Robertson v. Wynn Las Vegas LLC, No. 2:2010cv00303 - Document 20 (D. Nev. 2010)

Court Description: ORDER Denying 5 Motion to Dismiss and Certifying Question of Law to the Nevada Supreme Court. Signed by Judge Gloria M. Navarro on 8/9/10. (Copies have been distributed pursuant to the NEF; Certified Copy of Order Mailed to the Nevada Supreme Court - ASB)
Download PDF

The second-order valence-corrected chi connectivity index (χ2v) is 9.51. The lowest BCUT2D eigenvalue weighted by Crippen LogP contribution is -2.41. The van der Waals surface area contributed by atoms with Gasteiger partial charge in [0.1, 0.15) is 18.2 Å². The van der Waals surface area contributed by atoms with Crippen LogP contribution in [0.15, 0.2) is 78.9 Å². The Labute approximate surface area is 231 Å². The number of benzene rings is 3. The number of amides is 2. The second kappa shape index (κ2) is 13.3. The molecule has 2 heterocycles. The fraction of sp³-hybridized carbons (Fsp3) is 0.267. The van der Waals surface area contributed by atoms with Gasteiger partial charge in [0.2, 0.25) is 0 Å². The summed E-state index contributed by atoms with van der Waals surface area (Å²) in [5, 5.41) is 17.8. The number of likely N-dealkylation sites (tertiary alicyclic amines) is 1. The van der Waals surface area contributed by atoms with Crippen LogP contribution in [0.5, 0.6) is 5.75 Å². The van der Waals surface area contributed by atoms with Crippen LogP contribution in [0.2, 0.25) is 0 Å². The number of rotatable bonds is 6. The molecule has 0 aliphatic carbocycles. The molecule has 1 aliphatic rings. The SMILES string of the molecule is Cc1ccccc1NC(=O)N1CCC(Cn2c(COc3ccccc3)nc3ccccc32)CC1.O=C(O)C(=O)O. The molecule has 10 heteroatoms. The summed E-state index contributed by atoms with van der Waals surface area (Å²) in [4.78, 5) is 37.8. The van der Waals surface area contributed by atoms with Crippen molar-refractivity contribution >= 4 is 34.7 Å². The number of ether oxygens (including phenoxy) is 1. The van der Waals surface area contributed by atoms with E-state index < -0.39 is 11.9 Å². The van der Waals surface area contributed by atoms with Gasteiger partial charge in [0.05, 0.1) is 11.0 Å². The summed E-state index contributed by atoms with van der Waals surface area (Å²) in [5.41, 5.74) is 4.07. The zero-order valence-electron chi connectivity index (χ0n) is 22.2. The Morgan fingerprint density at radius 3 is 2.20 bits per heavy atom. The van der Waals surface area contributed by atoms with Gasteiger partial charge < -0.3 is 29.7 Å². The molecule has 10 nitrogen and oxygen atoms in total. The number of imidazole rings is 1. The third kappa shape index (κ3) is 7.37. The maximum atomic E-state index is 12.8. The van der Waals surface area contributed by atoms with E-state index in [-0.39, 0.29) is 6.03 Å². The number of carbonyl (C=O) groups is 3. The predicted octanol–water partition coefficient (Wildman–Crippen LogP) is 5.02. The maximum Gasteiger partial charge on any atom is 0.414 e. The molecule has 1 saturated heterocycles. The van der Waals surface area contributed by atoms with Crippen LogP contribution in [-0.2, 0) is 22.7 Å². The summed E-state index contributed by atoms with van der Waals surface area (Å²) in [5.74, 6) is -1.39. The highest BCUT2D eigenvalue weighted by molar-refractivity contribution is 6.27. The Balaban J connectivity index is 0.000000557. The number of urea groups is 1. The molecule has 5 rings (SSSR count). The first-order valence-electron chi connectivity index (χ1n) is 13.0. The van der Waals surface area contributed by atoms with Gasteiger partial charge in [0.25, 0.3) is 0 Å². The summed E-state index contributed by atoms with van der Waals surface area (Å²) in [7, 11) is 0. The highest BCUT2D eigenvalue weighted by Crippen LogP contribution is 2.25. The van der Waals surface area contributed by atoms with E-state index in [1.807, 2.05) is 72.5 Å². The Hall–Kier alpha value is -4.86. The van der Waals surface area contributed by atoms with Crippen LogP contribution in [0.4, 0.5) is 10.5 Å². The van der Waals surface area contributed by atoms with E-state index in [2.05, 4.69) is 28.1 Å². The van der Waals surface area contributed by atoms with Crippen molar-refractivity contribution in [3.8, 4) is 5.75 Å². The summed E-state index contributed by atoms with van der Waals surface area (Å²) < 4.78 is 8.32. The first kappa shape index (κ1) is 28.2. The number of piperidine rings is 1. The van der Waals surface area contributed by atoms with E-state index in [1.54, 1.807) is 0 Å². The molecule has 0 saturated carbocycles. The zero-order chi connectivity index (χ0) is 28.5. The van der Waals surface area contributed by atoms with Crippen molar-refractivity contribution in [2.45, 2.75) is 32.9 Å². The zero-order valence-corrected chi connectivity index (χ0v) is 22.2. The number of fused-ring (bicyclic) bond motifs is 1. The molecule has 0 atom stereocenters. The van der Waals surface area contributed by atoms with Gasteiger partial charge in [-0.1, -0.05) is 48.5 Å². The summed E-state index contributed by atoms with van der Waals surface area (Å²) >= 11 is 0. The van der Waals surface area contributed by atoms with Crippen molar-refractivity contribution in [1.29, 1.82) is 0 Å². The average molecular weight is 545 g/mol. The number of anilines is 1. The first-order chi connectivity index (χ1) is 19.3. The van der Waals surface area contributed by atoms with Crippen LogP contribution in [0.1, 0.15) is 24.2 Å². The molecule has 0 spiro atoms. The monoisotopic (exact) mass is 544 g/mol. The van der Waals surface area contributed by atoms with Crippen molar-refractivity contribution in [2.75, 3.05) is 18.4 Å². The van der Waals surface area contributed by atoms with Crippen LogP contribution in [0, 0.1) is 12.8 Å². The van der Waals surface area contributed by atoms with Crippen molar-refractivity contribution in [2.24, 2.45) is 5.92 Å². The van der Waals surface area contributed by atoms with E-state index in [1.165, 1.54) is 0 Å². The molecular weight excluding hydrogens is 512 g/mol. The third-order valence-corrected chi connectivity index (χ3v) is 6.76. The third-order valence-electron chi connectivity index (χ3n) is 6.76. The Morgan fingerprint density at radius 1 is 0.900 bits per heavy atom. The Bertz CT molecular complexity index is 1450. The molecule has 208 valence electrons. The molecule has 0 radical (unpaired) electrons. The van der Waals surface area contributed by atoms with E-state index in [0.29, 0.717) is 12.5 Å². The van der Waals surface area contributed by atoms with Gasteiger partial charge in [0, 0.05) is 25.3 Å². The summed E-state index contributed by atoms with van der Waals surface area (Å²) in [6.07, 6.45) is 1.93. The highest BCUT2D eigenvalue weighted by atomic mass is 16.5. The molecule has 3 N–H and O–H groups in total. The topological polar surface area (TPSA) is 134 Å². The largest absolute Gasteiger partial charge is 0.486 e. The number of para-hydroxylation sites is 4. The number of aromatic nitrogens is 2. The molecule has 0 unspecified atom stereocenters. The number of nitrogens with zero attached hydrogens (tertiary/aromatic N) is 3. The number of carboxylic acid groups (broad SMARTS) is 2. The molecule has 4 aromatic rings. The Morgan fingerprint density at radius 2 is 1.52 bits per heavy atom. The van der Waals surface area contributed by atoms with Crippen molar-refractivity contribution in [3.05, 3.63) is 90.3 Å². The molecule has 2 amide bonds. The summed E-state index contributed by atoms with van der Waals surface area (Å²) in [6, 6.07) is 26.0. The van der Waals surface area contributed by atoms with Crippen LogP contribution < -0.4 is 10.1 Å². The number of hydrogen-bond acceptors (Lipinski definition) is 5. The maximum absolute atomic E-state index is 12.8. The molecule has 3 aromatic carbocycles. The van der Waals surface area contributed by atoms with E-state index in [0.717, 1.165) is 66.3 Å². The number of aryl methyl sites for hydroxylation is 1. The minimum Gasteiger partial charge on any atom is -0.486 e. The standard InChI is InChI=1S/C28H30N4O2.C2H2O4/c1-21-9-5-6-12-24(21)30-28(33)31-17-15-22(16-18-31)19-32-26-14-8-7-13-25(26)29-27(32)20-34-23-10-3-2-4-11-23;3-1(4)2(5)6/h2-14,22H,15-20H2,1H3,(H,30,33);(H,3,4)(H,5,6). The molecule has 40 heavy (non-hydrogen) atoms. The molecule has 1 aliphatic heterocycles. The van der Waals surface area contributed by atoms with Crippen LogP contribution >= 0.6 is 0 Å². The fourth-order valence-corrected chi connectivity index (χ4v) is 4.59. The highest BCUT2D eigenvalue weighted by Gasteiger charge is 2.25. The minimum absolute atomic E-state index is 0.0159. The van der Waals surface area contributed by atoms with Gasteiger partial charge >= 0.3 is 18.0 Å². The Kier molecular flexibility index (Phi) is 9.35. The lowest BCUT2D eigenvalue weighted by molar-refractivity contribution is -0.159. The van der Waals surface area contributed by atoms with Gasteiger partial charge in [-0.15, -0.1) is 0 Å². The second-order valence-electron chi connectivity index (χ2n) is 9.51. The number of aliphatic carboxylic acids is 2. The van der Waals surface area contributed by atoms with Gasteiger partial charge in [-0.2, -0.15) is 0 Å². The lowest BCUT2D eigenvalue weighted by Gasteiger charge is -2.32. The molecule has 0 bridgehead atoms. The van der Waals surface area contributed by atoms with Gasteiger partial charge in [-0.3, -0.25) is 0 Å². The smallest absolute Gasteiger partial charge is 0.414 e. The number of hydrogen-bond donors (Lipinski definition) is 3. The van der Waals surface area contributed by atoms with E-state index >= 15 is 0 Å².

Robertson v. Wynn Las Vegas LLC Doc. 20 1 UNITED STATES DISTRICT COURT 2 DISTRICT OF NEVADA 3 4 5 6 7 8 9 10 ______________________________________ ) ) GREGORY J. ROBERTSON, ) ) Plaintiff, ) ) vs. ) ) WYNN LAS VEGAS LLC, ) ) Defendant. ) ) I. Case No.: 2:10-cv-00303-GMN-LRL ORDER FACTS AND PROCEDURAL HISTORY 11 A. 12 This case arises out of the termination of an employee after he complained to superiors Nature of the Controversy 13 about the sexual harassment of third persons by a coworker. Before the Court is Defendant’s 14 Partial Motion to Dismiss (ECF No. 5). For the reasons given herein, the Court denies the 15 motion without prejudice and certifies a question to the Nevada Supreme Court. 16 B. 17 Plaintiff Gregory J. Robertson was employed by Defendant Wynn Las Vegas, LLC Statement of Facts 18 (“Wynn”) as a showroom carpenter from 2004 until he was terminated on April 10, 2009. 19 (Compl. ¶¶ 5, 15, ECF No. 1). In February 2009, Plaintiff complained to his supervisor, Mike 20 Herbert, that he had witnessed coworker Berry Lantrip touching women inappropriately and 21 making degrading comments to them. (Id. ¶ 6). 1 Plaintiff complained to Herbert again when the 22 /// 23 24 1 Plaintiff does not specify whether the alleged victims were coworkers, customers, or off-site strangers. Drawing inferences in Plaintiff’s favor for the purposes of a motion to dismiss, the Court should presume Plaintiff means the women were coworkers who were harassed at work. 1 of 10 1 behavior continued, and although Herbert told Plaintiff that Lantrip would be warned and then 2 suspended if his behavior continued, Lantrip continued to harass women. (Id. ¶¶ 7–9). When 3 Plaintiff complained to Herbert yet again, someone (perhaps Herbert, although the Complaint 4 uses the passive voice) told Plaintiff in March 2009 to attend a meeting with the head of the 5 theater, Dale Hurt, and Lantrip. (Id. ¶¶ 9–10). At that meeting, Plaintiff told Hurt that if nothing 6 was done about Lantrip’s behavior, he would file a complaint with the human resources 7 department. (Id. ¶ 11). After the meeting, Hurt began watching Plaintiff closely at work in order 8 to find anything wrong with his performance, and he sometimes “screamed” at Plaintiff. (Id. 9 ¶ 12). Because Lantrip’s behavior was not dealt with, Plaintiff filed a sexual harassment 10 complaint against Lantrip with the human resources department and revealed that he had 11 recorded his meeting with Hurt and Lantrip. (Id. ¶ 13). On March 26, 2009, Plaintiff was 12 suspended, ostensibly because he had recorded the meeting, and he was terminated on April 10, 13 2009, although in the past other employees had recorded workplace communications without 14 being terminated. (Id. ¶¶ 14, 15, 24). 15 C. Procedural History 16 Plaintiff filed a complaint with the Equal Employment Opportunity Commission 17 (“EEOC”) and received a right-to-sue letter (“RTS”). (Id. ¶ 17; see RTS, ECF No. 18). The 18 present action is timely. Plaintiff does not allege the scope of the right-to-sue letter, i.e., which 19 specific claims were filed with and administratively adjudicated by the EEOC. Possible claims 20 include hostile workplace environment and retaliation. Plaintiff sued Wynn in this Court on three 2 causes of action: (1) Retaliation Under Title 21 22 VII of the Civil Rights Act of 1964; (2) Retaliation Under Nevada Revised Statutes (“NRS”) 23 /// 24 2 The Complaint lists two causes of action, but the “first” cause of action in fact consists of two separate causes of action arising out of parallel federal and state statutes. 2 of 10 1 613.3[4]0; and (3) Negligent Training and Supervision. Defendant has moved to dismiss the 2 negligent training and supervision claim. 3 II. 4 LEGAL STANDARDS Federal Rule of Civil Procedure 12(b)(6) mandates that a court dismiss a cause of action 5 that fails to state a claim upon which relief can be granted. See N. Star Int’l v. Ariz. Corp. 6 Comm’n, 720 F.2d 578, 581 (9th Cir. 1983). When considering a motion to dismiss under Rule 7 12(b)(6) for failure to state a claim, dismissal is appropriate only when the complaint does not 8 give the defendant fair notice of a legally cognizable claim and the grounds on which it rests. See 9 Bell Atl. Corp. v. Twombly, 550 U.S. 544, 555 (2007). In considering whether the complaint is 10 sufficient to state a claim, a court takes all material allegations as true and construes them in the 11 light most favorable to the plaintiff. See NL Indus., Inc. v. Kaplan, 792 F.2d 896, 898 (9th Cir. 12 1986). The court, however, is not required to accept as true allegations that are merely 13 conclusory, unwarranted deductions of fact or unreasonable inferences. See Sprewell v. Golden 14 State Warriors, 266 F.3d 979, 988 (9th Cir. 2001). A formulaic recitation of a cause of action 15 with conclusory allegations is not sufficient; a plaintiff must plead facts showing that a violation 16 is plausible, not just possible. Ashcroft v. Iqbal, 129 S. Ct. 1937, 1949 (2009) (citing Twombly, 17 550 U.S. at 555). 18 “Generally, a district court may not consider any material beyond the pleadings in ruling 19 on a Rule 12(b)(6) motion . . . . However, material which is properly submitted as part of the 20 complaint may be considered on a motion to dismiss.” Hal Roach Studios, Inc. v. Richard Feiner 21 & Co., 896 F.2d 1542, 1555 n.19 (9th Cir. 1990) (citations omitted). Similarly, “documents 22 whose contents are alleged in a complaint and whose authenticity no party questions, but which 23 are not physically attached to the pleading, may be considered in ruling on a Rule 12(b)(6) 24 motion to dismiss” without converting the motion to dismiss into a motion for summary 3 of 10 1 judgment. Branch v. Tunnell, 14 F.3d 449, 454 (9th Cir. 1994). Under Federal Rule of Evidence 2 201, a court may take judicial notice of “matters of public record.” Mack v. S. Bay Beer Distribs., 3 Inc., 798 F.2d 1279, 1282 (9th Cir. 1986). Otherwise, if the district court considers materials 4 outside of the pleadings, the motion to dismiss is converted into a motion for summary judgment. 5 See Arpin v. Santa Clara Valley Transp. Agency, 261 F.3d 912, 925 (9th Cir. 2001). 6 If the court grants a motion to dismiss, it must then decide whether to grant leave to 7 amend. The court should “freely give” leave to amend when there is no “undue delay, bad 8 faith[,] dilatory motive on the part of the movant . . . undue prejudice to the opposing party by 9 virtue of . . . the amendment, [or] futility of the amendment . . . .” Fed. R. Civ. P. 15(a); Foman v. 10 Davis, 371 U.S. 178, 182 (1962). Generally, leave to amend is only denied when it is clear that 11 the deficiencies of the complaint cannot be cured by amendment. See DeSoto v. Yellow Freight 12 Sys., Inc., 957 F.2d 655, 658 (9th Cir. 1992). 13 III. ANALYSIS Defendant asks that the negligent training and supervision claim be dismissed under Rule 14 15 12(b)(6) for failure to state a claim because (1) Plaintiff cannot support a negligent training and 16 supervision claim on an alleged breach of a federal statutory duty, 3 and (2) Plaintiff cannot 17 support such a claim without an allegation of physical harm. Defendant argues that the negligent 18 training and supervision claim is simply a superfluous, “repackaged” Title VII claim. A. 19 Can Breach of a Statutory Duty Support a Negligent Training and Supervision Claim? 20 21 Defendant argues that a negligent training and supervision claim must be based on 22 underlying harm recognized under the common law, and that because the underlying harm in this 23 /// 24 3 Defendant fails to note that Plaintiff also alleges the breach of state law statutory duties under Chapter 613 that parallel the duties under Title VII. See Nev. Rev. Stat. § 613.340(1) (anti-retaliation provision). 4 of 10 1 case (illegal retaliation in employment) is based on a violation of Title VII statutory duties, 2 Plaintiff’s claim must be dismissed. Defendant’s contention is most strongly supported by Griffin v. Acacia Life Ins. Co., 925 3 4 A.2d 564 (D.C. 2007). The Griffin Court held that “a common law claim of negligent 5 supervision may be predicated only on common law causes of action or duties otherwise 6 imposed by the common law.” Id. at 576. The Supreme Court of Nevada has not addressed the 7 question, but the California Court of Appeals has addressed a similar question. 4 In Otrega v. 8 Contra Costa Cmty. Coll. Dist., the court reversed a trial court’s dismissal of non-statutory 9 claims for IIED, wrongful termination, and negligent supervision arising out of an alleged 10 violation of the California Fair Employment and Housing Act. See 67 Cal. Rptr. 3d 832, 842 (Ct. 11 App. 2007). The court ruled that the plaintiff did not have to exhaust administrative remedies as 12 to the non-statutory claims simply because they arose out of statutorily created rights that 13 themselves require administrative exhaustion. Id. (citing Williams v. Housing Auth. of City of 14 L.A., 17 Cal. Rptr. 3d 374, [388] (Ct. App. 2004)). The court appears to have assumed that a 15 common law tort, such as negligent supervision, could be based on state statutory duties. Here, Plaintiff has pled negligent training and supervision relating to both state and 16 17 federal statutory duties. The Nevada Supreme Court has ruled on neither, but a negligent 18 training and supervision claim can be supported on state statutory duties in California. See 19 Ortega, 67 Cal. Rptr. 3d at 842. The Nevada Supreme Court would likely hold similarly to 20 Ortega, and this would be sufficient to support the negligent supervision claim on a Chapter 613 21 violation, regardless of whether the claim can be supported on a Title VII violation. Defendant 22 may ultimately be correct that the harm arising out of the alleged negligent training and 23 24 4 “Where Nevada law is lacking, its courts have looked to the law of other jurisdictions, particularly California, for guidance.” Mort v. United States, 86 F.3d 890, 893 (9th Cir. 1996). The Nevada Supreme Court is more likely to follow the California courts than the District of Columbia courts. 5 of 10 1 supervision violation is no different from the harm arising out of the alleged Title VII and 2 Chapter 613 violations. Plaintiff’s victory on this point may therefore be purely academic—he 3 cannot recover twice for the same harm—but as a matter of law the Court rules that the negligent 4 supervision claim can be supported on a violation of state statutory duties. 5 Whether the claim 5 can ever be based on non-physical harm is a separate question. The Court will not certify the 6 first question to the Nevada Supreme Court. B. 7 Need a Negligent Training and Supervision Claim Include an Allegation of Physical Harm? 8 Defendant argues that this type of claim requires that the plaintiff suffer physical harm as 9 10 11 12 13 14 15 a result of the employer’s negligence in training or supervising the employee. Defendant first cites to an unpublished, pre-2007 Ninth Circuit opinion in support. That case may not be cited to a court within the Ninth Circuit. See Fed. R. App. P. 32.1 (prohibiting the courts of appeals from restricting citation to post-2006 “unpublished” opinions for their persuasive value); Ninth Cir. R. 36-3(b)–(c) (retaining the Ninth Circuit’s prohibition on citation to pre-2007 unpublished opinions). Defendant next cites to Hall v. Raley’s, No. 3:08-CV-00632-RCJ-VPC, 2010 WL 55332 16 17 18 19 20 21 (D. Nev. Jan. 6, 2010) (Jones, J.) for the proposition that such a claim requires physical harm. In the relevant passage, the court addressed the defendant’s argument that physical harm was required by noting that “[s]ome jurisdictions have limited claims for negligent hiring, retention, and supervision to situations involving the threat of physical injury,” id. at *9, and predicting “that physical harm is necessary for a negligent retention and supervision claim in Nevada,” id. Here, unlike in Hall, Plaintiff does not complain of harm from sexual harassment by an 22 23 24 /// 5 Whether the claims can be based on a violation of federal statutory duties is a more difficult question that the Court need not address. 6 of 10 1 employee (Lantrip). He complains of harm from his termination by an employee (Hurt). The 2 question is not whether the negligent training and supervision claim fails because Plaintiff 3 suffered no physical harm from the harassment itself—the facts in Hall—but whether the claim 4 fails because Plaintiff suffered no physical harm from his firing. The present case is therefore 5 factually distinguishable from Hall, but not materially so. Sexual harassment and retaliation are 6 both intentional torts typically involving no physical harm. If Hall is correct, then unless there is 7 case law indicating that a negligent training and supervision claim can lie without physical harm 8 based on a statutorily illegal termination, the general rule that physical harm is necessary to 9 support a negligent retention and supervision claim should control. See, e.g., Houston v. Wynn 10 Resorts, 2:06-CV-01502-KJD-GWF, 2007 WL 1288813, at *1 (D. Nev. May 1, 2007) (Dawson, 11 J.) (granting summary judgment to a defendant on a plaintiff’s negligent hiring, training, and 12 supervision claim based on a violation of the Family Medical Leave Act). Another court of this 13 District has also held that Nevada’s economic loss doctrine bars negligent supervision and 14 retention claims without personal injury, property damage, or an intentional tort. See Blanck v. 15 Hager, 360 F. Supp. 2d 1137, 1159 (D. Nev. 2005) (Pro, C.J.) (citing Local No. 226 v. Stern, 651 16 P.2d 637, 638 (Nev. 1982)). 17 In response, Plaintiff cites to Lambey v Nevada ex rel. Dep’t of Health & Human Servs., 18 No. 2:07-cv-1268-RLH-PAL, 2008 U.S. Dist . LEXIS 51155 (D. Nev. July 3, 2008) (Hunt, C.J.) 19 for the proposition that a negligent training and supervision claim need not include a claim of 20 physical harm. The Lambey court refused to dismiss a negligent training, supervision, and 21 retention claim based on the alleged inadequate training of supervisors in handling sexual 22 harassment complaints. See id. at *9–11. As in Hall, the negligence claim in Lambey was based 23 on the sexual harassment itself, which the plaintiffs alleged was the result of the negligence of 24 the employer in training and supervising the harasser. Here, the negligence claim is based on 7 of 10 1 Plaintiff’s termination, which Plaintiff alleges was the result of the negligence of the employer in 2 training and supervising the person who terminated him after he reported sexual harassment by 3 another employee. Again, this variation in the fact pattern is not material to the question before 4 the Court, because none of these situations involved physical harm to the respective plaintiffs. 5 The Lambey court did not address this question, because apparently the defendant in that case did 6 not raise the issue. See id. 7 Plaintiff’s additional citations do not answer the question. Plaintiff cites to additional 8 cases noting that Nevada permits intentional infliction of emotional distress (“IIED”) claims 9 based on employment termination even when a statutory remedy exists. But Plaintiff has not 10 brought an IIED claim (which requires intent or recklessness), and the question remains whether 11 the claim he has brought (which requires only simple negligence) requires physical harm. 12 Finally, Plaintiff cites to Morsovillo v. Clark County, No. 2:07-cv-01011-LRH-RJJ, 2009 U.S. 13 Dist. LEXIS 105841 (D. Nev. Nov. 12, 2009) (Hicks, J.). The Morsovillo court denied summary 14 judgment to the defendant employer on a negligent supervision claim based on the employee’s 15 alleged retaliation against Plaintiff in violation of Title VII. See id. *22–24. However, in noting 16 the duty employers have to properly train and supervise their employees, the Morsovillo court 17 cited to Hall v. SSF, Inc., 930 P.2d 94 (Nev. 1996), which involved a violent incident with a bar 18 bouncer. See id. at 99. Since the briefs were filed, a court of this District has denied summary 19 judgment on a negligent training and supervision claim arising out of a Title VII hostile work 20 environment claim. See Thoan v. Victoria Partners, No. 2:09-cv-00073-JCM-GWF, 2010 WL 21 2570714, at *1 (D. Nev. June 24, 2010) (Mahan, J.). 22 The Nevada Supreme Court does not appear to have directly addressed the question. The 23 courts of this District are in disagreement. Also, the states are in disagreement. Some states 24 require physical harm for a negligent training and supervision claim. See, e.g., Bruchas v. 8 of 10 1 Preventive Care, Inc., 553 N.W.2d 440, 443 (Minn. Ct. App. 1996). Some states do not. See, 2 e.g., Kiesau v. Bantz, 686 N.W.2d 164, 173 (Iowa 2004). And in at least one state, the workers 3 compensation statutes provide the exclusive remedy for any employer’s negligence toward its 4 employees, making common law negligent training and supervision claims by employees against 5 their employers unviable per se. See Foroughi v. Wal-Mart Stores, Inc., No. CV-10-506-PHX- 6 GMS, 2010 WL 2231931, at *3 (D. Ariz. June 2, 2010). 7 Defendant suggests in its reply that the Court, if it does not rule in Defendant’s favor, 8 certify the question to the Nevada Supreme Court. Because the Court finds that the issue “may 9 be determinative of the cause . . . and . . . it appears to [this] court there is no controlling 10 precedent in the decisions of the Supreme Court of this state,” Nev. R. App. P. 5, the Court will 11 certify the question to the Nevada Supreme Court. The Court believes the Nevada Supreme 12 Court’s consideration of the question will help settle an important issue of law, as plaintiff 13 employees often bring claims for negligent training and supervision based on a supervisor’s 14 alleged Title VII and Chapter 613 violations, without alleging physical harm. CONCLUSION 15 16 17 18 19 20 21 22 IT IS HEREBY ORDERED that the Partial Motion to Dismiss (ECF No. 5) is DENIED without prejudice. IT IS FURTHER ORDERED that the following question of law is CERTIFIED to the Nevada Supreme Court pursuant to Rule 5 of the Nevada Rules of Appellate Procedure: Does a claim for Negligent Training and Supervision in Nevada require that the plaintiff suffer physical harm as a result of the employer’s negligence in training or supervising the employee that terminated the plaintiff? 23 See Nev. R. App. P. 5(c)(1). The nature of the controversy and a statement of facts are provided, 24 supra, Parts I.A–B. See Nev. R. App. P. 5(c)(2)–(3). Because Defendant is the movant in the 9 of 10 1 present matter, it is designated as the Appellant, and Plaintiff is designated as the Respondent. 2 See Nev. R. App. P. 5(c)(4). The names and addresses of counsel are as follows: 3 4 5 Sharon Nelson and Nicholas L. Hamilton, attorneys for Plaintiff/Respondent Nelson Law Firm 401 N. Buffalo Dr., Ste. 100 Las Vegas, NV 89145 Phone: 702-247-4529; Fax: 702-737-4529 Email:; 6 7 8 9 Richard T. Creer, attorney for Defendant/Appellant Kamer Zucker Abbott 3000 W. Charleston Blvd. Las Vegas, NV 89102 Phone: (702) 259-8640; Fax: (702) 259-8646 Email: 10 See Nev. R. App. P. 5(c)(5). Further elaboration upon the certified question is included in this 11 Order, supra, Part III.B. See Nev. R. App. P. 5(c)(6). 12 IT IS FURTHER ORDERED that the Clerk shall forward a copy of this Order to the 13 Clerk of the Nevada Supreme Court under the official seal of the United States District Court for 14 the District of Nevada. See Nev. R. App. P. 5(d). 15 DATED this 9th day of August, 2010. 16 _________________________________ GLORIA M. NAVARRO UNITED STATES DISTRICT JUDGE 17 18 19 20 21 22 23 24 10 of 10